Fitness: New functional fitness class among array of Singapore Sports Hub programmes

Instructor Derrick Chew and participants of his functional fitness class at the OCBC Arena, on Feb 14, 2019.
Instructor Derrick Chew and participants of his functional fitness class at the OCBC Arena, on Feb 14, 2019.ST PHOTO: DESMOND WEE

SINGAPORE - Cynthia Gan used to attend fitness classes thrice a week. After becoming a full-time housewife 10 years ago, she tried exercising at home but found herself getting distracted by household chores.

"At home, it's purely your determination and you're affected by many other commitments," the 35-year-old told The Sunday Times.

Last week, after a 10-year break, she attended three classes in two days: pilates, bbarreless (a combination of yoga, pilates and dance) and functional fitness, a new class offered by Singapore Sports Hub this quarter.

She said: "In a class, there's the combined energy from everyone. There's no distraction because this one hour is dedicated to exercising.

"I thought that it was time to get the drive for exercising back. That's why I came back to classes."

Functional fitness strengthens muscles to enhance the performance of daily tasks such as carrying groceries. Participants use equipment such as dumbbells and resistance bands while doing exercises such as squats, push-ups and planks.

The benefits include better posture and strength for daily activities, said instructor Derrick Chew.

"Most people who come for this class work in the office and have stiff necks and upper backs, so the exercises here will help them alleviate this stiffness," added the 25-year-old.

Social studies teacher Lee Hui Ling found herself becoming stronger and having more stamina after attending the class four times.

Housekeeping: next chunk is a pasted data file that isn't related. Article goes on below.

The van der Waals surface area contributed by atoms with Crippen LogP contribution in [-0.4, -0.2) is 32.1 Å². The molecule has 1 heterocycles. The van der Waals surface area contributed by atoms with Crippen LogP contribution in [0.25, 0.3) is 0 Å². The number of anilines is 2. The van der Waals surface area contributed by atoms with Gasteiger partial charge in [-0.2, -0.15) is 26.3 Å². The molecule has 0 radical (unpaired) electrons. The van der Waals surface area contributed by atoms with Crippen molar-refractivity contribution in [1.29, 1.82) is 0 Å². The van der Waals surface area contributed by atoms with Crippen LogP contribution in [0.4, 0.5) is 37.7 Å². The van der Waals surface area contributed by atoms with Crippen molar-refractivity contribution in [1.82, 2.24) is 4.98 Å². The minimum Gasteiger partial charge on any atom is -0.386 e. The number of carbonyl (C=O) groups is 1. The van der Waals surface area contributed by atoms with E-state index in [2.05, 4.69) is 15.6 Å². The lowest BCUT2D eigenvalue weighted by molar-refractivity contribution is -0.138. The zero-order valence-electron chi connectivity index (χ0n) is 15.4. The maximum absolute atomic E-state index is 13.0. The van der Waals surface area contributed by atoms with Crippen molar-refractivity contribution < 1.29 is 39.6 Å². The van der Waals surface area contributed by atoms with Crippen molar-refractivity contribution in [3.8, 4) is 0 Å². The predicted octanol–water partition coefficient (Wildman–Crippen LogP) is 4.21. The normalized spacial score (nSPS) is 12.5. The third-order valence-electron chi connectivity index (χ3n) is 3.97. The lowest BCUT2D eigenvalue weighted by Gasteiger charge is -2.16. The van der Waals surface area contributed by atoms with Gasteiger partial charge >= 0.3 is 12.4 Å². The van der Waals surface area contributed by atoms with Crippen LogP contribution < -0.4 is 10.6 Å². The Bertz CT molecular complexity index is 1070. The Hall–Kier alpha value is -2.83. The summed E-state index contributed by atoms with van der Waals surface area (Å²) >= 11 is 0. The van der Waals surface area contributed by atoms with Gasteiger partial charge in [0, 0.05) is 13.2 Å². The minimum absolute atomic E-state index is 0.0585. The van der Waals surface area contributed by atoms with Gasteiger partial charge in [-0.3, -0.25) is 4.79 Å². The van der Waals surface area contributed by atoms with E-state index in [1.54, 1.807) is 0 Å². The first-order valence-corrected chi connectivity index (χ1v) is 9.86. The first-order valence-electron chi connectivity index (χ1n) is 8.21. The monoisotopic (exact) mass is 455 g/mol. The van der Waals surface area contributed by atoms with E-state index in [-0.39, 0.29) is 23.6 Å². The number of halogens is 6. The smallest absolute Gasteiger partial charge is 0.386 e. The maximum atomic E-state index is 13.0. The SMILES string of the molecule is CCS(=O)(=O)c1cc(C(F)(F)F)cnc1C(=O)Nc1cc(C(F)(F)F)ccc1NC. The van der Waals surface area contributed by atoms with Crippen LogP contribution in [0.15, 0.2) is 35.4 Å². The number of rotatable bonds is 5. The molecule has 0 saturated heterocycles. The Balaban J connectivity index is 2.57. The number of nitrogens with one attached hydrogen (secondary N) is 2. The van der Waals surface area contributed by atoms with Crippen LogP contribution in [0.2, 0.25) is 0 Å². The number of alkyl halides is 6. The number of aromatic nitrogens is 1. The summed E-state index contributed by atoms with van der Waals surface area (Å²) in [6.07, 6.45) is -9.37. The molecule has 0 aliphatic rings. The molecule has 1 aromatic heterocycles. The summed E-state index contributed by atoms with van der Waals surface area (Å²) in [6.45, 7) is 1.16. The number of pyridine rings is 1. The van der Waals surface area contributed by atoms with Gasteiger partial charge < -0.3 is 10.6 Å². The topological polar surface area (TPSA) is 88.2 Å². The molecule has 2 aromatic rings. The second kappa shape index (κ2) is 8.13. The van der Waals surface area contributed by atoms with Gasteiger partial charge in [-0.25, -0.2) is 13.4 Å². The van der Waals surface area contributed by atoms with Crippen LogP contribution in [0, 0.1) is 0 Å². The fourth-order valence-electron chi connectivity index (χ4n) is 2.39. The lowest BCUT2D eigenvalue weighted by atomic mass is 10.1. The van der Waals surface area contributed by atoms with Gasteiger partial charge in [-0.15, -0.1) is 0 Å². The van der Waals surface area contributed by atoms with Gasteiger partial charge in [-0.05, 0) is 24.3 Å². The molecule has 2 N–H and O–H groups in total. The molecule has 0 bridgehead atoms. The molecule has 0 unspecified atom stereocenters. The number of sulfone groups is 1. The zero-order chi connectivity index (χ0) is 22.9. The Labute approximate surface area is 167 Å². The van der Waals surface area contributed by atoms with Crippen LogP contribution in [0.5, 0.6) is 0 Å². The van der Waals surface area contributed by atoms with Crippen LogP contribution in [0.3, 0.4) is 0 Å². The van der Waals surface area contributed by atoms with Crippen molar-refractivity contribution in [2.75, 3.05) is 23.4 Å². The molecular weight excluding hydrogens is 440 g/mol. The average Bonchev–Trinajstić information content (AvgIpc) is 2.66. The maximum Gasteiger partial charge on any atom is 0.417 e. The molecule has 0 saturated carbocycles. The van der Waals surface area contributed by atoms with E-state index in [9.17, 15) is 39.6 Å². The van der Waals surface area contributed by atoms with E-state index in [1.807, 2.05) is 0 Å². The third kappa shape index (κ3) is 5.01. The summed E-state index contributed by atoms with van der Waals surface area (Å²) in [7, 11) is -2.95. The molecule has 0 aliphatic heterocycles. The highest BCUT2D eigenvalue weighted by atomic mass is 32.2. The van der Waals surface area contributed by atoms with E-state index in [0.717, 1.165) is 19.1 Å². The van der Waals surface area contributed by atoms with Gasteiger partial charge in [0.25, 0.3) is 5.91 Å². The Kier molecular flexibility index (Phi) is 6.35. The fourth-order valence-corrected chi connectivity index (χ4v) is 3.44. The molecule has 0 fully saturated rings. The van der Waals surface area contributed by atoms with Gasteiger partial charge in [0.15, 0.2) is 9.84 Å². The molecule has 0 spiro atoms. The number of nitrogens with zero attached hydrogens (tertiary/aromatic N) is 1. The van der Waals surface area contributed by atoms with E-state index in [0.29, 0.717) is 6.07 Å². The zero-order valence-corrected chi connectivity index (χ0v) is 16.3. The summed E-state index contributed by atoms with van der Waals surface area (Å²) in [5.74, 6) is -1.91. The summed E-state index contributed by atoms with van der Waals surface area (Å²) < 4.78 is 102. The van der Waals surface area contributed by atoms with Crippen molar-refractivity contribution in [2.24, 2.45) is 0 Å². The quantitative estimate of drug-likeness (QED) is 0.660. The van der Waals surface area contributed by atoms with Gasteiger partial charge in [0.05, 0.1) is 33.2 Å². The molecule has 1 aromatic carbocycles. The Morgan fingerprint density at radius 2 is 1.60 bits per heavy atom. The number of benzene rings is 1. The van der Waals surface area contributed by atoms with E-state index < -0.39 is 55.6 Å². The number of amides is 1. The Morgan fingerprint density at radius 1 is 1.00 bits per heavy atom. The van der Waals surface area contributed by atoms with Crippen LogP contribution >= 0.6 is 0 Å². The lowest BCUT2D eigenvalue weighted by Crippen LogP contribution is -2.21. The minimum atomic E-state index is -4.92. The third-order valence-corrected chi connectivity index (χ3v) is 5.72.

"My arms used to ache after carrying a heavy stack of books but now I can carry more without feeling pain. I can also climb stairs faster without panting as much," said the 28-year-old.

"This keeps my mind away from work stress and helps me stay energised for a longer period of time. Even though I wake up at 5.45am every day, I feel less lethargic."

While Lee admitted that it can be more intensive, she enjoys the overall pace of the class.

"I like the variety of exercises and the pace of the instructor. He knows when's a good time to rest and he shows easier options for beginners. He's very wise in terms of adjusting the class to the needs of the people."

Chew added that the programme complements other fitness regimens as participants become stronger.

"There's no harm in doing more as long as you recover properly which is why I let them do it at their own pace," he said.

While Gan found the hour-long class tiring, she plans to continue attending the weekly class until her 30-day class pass with the Sports Hub expires.

"I liked the class because the instructor tells you which muscle you're training and walks around to correct your position.

"Even if I don't renew my pass, hopefully I will get back the momentum of exercising and do it at home."

The Sports Hub offers a range of classes at the fitness studio in the OCBC Arena such as pilates, dance and cardio kickboxing. A 30-day class pass ranges from $99 to $119, with concession rates from $79 to $99. Walk-ins are $20 per class.

More information on the classes can be found at